The origin of fado is somewhat disputed but a strong candidate is found in Brazil. There are aspects of fado that point to it being born around the same time as the lundu (an Afro-Brazilian music and dance) and modinha (a style of sentimental love song), and also the fado-dança. The so-called fado-dance was like a European square dance but conducted by singers skilled in improvising lyrics, with the addition of the sounds of a guitar and adufe (a Portuguese percussion instrument). Unfortunately, fado itself never really took off in Brazil but as long as it took off somewhere in the world, that's what matters…especially since I count it among my favorite styles of music.
One of my favorite current fado singers, part of a somewhat recent resurgence, is the beautiful Carminho. She’s not only well-known in Portugal but has won the respect of her Brazilian peers. Below, I translated part of an interview, from the São Paulo newspaper Estadão, with the singer about her connection with Brazil. In December 2013 she performed several shows in São Paulo at the Tom Jazz festival). Below, you can find some duets she's done with two Brazilian singers: Milton Nascimento and Chico Buarque. If you wish to hear straight fado, this video is best (ps – Carminho comes on at minute 3:40).
“She arrived at a place where many Brazilian singers want to arrive. Carminho, a 29-year old Portuguese fado singer, conquered the creme of the crop of Brazilian music. From Chico Buarque she got, beyond compliments, the opportunity to record a duet of the classic song Carolina. From Milton Nascimento, she snatched up a friendship and an invitation to celebrate the 50-year anniversary of his singing career. And she left Caetano Veloso in tears at the last Brazilian Music Awards.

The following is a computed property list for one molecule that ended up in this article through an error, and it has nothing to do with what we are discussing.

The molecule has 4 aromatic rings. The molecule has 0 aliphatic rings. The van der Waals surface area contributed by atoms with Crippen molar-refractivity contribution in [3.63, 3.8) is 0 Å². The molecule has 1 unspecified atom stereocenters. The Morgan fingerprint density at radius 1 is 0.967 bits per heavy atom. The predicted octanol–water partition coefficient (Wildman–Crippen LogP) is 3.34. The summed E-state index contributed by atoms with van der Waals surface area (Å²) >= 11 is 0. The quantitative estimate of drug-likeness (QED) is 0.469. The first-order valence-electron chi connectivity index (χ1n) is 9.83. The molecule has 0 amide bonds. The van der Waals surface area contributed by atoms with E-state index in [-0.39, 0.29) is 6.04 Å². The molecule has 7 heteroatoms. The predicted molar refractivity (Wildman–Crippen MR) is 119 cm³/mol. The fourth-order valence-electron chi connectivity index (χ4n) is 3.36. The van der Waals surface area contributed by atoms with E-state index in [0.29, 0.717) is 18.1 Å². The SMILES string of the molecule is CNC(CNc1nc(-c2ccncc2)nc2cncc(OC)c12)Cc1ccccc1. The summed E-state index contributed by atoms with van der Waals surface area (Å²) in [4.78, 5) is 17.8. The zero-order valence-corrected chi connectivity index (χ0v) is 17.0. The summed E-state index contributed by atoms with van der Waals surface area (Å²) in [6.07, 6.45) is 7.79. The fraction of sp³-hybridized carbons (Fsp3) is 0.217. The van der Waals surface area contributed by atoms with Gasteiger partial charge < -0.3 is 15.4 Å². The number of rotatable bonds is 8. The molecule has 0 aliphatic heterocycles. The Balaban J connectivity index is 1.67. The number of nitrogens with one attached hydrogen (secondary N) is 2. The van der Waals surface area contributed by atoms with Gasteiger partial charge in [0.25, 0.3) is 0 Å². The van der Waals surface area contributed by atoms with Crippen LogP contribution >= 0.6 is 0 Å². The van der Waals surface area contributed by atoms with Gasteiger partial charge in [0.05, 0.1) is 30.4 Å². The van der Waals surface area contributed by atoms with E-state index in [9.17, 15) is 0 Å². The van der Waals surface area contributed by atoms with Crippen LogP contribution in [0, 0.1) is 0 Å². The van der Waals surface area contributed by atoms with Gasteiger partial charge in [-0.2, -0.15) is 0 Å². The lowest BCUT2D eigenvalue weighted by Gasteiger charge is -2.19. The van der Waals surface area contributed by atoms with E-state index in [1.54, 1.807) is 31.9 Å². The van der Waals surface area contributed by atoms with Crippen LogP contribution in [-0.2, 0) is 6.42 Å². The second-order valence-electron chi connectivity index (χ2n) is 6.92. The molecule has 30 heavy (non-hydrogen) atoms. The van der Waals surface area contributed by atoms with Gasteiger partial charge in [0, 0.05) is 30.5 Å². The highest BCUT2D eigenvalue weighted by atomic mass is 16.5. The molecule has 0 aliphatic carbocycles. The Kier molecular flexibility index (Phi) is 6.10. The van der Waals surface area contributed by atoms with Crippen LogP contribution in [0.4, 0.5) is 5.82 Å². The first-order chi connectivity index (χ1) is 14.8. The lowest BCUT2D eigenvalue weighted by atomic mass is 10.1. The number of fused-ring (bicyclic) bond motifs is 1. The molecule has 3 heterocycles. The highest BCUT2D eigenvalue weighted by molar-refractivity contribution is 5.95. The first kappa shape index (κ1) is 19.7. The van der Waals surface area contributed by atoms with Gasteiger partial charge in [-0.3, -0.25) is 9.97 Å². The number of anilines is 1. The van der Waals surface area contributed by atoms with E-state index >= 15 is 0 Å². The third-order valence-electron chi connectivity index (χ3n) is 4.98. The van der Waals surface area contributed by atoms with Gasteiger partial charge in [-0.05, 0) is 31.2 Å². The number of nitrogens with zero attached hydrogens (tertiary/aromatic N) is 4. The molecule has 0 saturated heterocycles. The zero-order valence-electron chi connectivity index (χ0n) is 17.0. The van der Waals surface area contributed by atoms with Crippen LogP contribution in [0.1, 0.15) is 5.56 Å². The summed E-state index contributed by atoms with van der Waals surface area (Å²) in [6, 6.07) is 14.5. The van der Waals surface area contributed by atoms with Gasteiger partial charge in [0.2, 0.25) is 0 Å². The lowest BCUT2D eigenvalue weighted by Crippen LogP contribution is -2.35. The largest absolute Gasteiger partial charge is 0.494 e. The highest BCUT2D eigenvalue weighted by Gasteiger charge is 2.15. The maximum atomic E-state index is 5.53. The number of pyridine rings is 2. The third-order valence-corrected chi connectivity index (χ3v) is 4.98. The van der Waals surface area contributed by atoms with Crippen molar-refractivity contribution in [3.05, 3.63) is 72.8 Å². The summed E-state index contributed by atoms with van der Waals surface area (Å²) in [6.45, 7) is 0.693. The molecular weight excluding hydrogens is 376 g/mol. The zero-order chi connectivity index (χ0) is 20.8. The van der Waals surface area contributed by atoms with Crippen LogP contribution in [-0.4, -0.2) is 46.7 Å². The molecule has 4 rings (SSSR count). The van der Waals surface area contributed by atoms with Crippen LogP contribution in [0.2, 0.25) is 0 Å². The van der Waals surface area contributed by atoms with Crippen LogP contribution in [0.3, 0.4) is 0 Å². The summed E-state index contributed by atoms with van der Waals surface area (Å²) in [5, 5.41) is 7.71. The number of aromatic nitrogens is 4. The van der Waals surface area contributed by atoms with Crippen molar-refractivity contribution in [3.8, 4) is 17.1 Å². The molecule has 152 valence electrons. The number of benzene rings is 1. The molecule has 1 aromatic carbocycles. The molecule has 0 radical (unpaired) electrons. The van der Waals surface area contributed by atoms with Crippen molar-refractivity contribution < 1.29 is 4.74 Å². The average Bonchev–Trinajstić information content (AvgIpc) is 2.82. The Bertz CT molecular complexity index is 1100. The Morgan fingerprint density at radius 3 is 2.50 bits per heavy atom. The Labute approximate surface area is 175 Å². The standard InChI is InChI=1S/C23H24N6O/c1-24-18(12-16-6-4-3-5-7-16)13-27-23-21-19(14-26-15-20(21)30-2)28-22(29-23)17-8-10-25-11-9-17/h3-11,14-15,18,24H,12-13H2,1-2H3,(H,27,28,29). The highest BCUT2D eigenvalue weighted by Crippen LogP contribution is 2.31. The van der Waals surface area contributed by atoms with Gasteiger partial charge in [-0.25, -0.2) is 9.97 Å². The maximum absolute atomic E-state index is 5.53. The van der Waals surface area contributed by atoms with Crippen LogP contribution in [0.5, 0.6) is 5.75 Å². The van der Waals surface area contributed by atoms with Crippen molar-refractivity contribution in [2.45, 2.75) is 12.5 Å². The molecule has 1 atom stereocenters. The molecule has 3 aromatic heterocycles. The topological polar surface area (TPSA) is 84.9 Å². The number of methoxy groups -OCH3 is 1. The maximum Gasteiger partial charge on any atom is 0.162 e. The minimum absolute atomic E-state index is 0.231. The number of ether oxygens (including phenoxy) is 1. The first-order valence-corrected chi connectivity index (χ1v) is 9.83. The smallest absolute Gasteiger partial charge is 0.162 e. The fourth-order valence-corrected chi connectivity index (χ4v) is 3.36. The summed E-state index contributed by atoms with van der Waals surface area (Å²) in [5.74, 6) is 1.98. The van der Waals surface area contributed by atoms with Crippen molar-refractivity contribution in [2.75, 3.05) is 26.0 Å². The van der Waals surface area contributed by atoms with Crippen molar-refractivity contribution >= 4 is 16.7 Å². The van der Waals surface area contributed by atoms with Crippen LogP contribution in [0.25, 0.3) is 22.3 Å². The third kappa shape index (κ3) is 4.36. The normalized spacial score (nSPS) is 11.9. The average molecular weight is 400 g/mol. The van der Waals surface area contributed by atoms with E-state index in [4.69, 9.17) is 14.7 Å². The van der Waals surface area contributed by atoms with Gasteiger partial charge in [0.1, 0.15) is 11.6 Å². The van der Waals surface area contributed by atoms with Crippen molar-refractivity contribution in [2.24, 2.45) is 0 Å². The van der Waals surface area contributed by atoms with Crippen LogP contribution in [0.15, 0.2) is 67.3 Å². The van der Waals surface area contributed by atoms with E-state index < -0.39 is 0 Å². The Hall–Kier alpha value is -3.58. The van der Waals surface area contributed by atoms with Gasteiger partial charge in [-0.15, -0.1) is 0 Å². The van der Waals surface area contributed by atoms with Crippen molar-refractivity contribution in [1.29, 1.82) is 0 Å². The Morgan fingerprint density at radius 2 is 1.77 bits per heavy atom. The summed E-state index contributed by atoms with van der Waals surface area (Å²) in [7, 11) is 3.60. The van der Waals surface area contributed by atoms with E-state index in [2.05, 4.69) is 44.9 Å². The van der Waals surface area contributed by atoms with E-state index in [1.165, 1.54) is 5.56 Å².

The explanation for such emotion is on the tip of the singer’s tongue: “Portuguese and Brazilians, we both have the sea in front of us – which makes us nostalgic and profound in our manner of feeling. That’s how it happens with other people that have the sea, ports and departures. It influences our blood and makes us very complicit in this nostalgia.”
Your relationship with Brazil comes from your childhood, when you lost yourself among the discs of Elis Regina and Tom Jobim. The admiration for Brazilian art is described as overpowering. “Because Brazilians have a very unique way about them, where they express their sadness in a happy way. The opposite of fado singers, who express their happiness while almost crying. We have this very large contrast.”
Milton Nascimento & Carminho – Encontros & Despedidos
Chico Buarque & Carminho – Carolina
Brazilian Music: The Grandfather of Samba
Translated Lyrics: Samba Desenredo, by Meia Dúzia de 3 ou 4
Brazilian Music and Colloquial Portuguese: Está no Sangue
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